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The Good News About Booze
A businessman goes to his GP. 'My hands hurt, I get a bit of a pain in my chest sometimes, and I'm beginning to forget things,' he complains. The doctor examines him and says: 'You've got a touch of arthritis, possibly mild heart disease, and you may be in the first stages of dementia. How much are you drinking?' 'Never touch a drop, doctor,' says the patient proudly.
'Ah, that explains it,' says the GP, wagging an admonishing finger. 'Here's a prescription for red wine - a quarter of a litre a day.'
Ridiculous? Absurd? A story from the Bumper Book of Jokes for Alcoholics? Absolutely not.
Let me tell you this: if GPs fail to recommend alcohol to at least some of their patients, they should be had up for medical negligence.
That, at least, is the logical conclusion I've drawn from an in-depth study of around half-a-million scientific papers about alcohol. To my surprise, they contained findings that would make any pharmaceutical company uncork the champagne. Except they never will, of course, because alcohol can't be patented as a drug.
Most of the evidence suggests that if red wine, in particular - and to a lesser degree white wine, beer, lager and spirits - were used as a preventive and therapeutic medicine, disease rates would fall substantially. Not only that, but lives would be saved - with huge benefits to the economy.
In fact, red wine may well be one of the most effective 'medications' in history. Like other drugs, it has side-effects. It has a minimum and maximum therapeutic dose — take too little and it won't work; take too much and it may make you ill.
And it has a daily treatment regime: ideally, you should take wine once a day with the evening meal.
Yes, daily. I know that the medical profession urges us to stop drinking at least two or three days a week, but this isn't borne out by scientific studies. These consistently show that daily moderate drinking is the best for health.
OK, but what is a moderate amount? Unfortunately, that's where it gets a bit more complicated, because the prevention and treatment of different diseases seem to require differing amounts - varying from a small to a large glass a day, but sometimes more.
Of course, most people already know red wine is supposed to be good for your heart. But, that aside, the endlessly repeated public message is that alcohol is Bad News.
Now, I'd be foolish to deny that over-indulging in booze can be harmful to society. You need only think of alcohol-fuelled crime, road deaths, city centre mayhem, domestic violence, and costs to the NHS.
But to show only one side of the picture, as government and medical authorities inevitably do, is simply bad medicine. It prevents people making sensible decisions about their own health.
Why haven't doctors ever come clean about all this? The reason is fairly obvious: they don't trust us.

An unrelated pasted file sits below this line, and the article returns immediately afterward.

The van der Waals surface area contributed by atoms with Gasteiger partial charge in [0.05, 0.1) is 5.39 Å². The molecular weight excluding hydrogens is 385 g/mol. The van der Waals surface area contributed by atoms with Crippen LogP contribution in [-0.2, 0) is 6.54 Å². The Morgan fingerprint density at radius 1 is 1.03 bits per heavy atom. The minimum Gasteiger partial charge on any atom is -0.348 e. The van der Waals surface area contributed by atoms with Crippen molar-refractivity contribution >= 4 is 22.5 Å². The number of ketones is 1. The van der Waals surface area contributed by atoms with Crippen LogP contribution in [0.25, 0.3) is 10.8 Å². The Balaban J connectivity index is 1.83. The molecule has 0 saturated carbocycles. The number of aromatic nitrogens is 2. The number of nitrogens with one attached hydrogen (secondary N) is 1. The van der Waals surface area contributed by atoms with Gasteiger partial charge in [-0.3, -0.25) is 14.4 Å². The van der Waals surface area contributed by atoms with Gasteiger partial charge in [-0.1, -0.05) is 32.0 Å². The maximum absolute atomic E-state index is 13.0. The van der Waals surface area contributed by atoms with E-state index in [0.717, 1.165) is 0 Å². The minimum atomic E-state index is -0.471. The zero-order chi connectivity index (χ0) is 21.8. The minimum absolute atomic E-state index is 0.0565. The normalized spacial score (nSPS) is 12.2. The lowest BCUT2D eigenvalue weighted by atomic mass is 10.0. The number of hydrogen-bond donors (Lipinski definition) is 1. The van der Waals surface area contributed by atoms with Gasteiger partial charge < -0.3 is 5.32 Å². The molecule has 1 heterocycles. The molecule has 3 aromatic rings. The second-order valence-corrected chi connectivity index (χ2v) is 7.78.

One shining exception is Professor Karol Sikora, the UK-based consultant oncologist who's written the foreword to my new book about the benefits of alcohol. Too much booze, he warns, not only kills but 'ruins lives, destroys families, ends successful careers, causes untold physical and mental illness and has a huge adverse impact on society'.
However, he continues: 'If you don't drink at all, you have a defined risk of developing all sorts of medical problems in your heart, joints, brain, blood sugar levels, and kidneys - indeed all round your body. 'As you begin to drink, there seems to be evidence of benefit. As you drink more, that gradually disappears and the damaging effects kick in.'
But let's be clear here: I'm not recommending anything personally. I'm just an averagely intelligent science journalist who's done what anyone else can if they have the time: I've looked at the scientific and medical data published in top-flight journals, and collated the evidence.
So, readers should consult knowledgeable health professionals before acting upon anything they read below. The trouble is, most doctors know very little about this area, because they, like you, have been largely kept in the dark.
Here, though, is some of the evidence I found - and it's more than a little surprising.
From the Nineties, experts at Harvard University monitored 12,000 men with high blood pressure for nearly 13 years.
All the men were doctors, and some were drinking far more than the accepted alcohol limits. In the UK, these are 16 grams a day for women - the alcohol in just over a medium glass of wine - and 32 grams for men, roughly half a bottle of red wine.
So what happened in the Harvard study? The more these men drank, the less chance they had of a heart attack.
Drinking 10 to 15 grams (up to a medium glass of wine) a day reduced risk by nearly 40 per cent. But at over 50 grams (two-thirds of a bottle of wine), the risk went down even further - by nearly 60 per cent.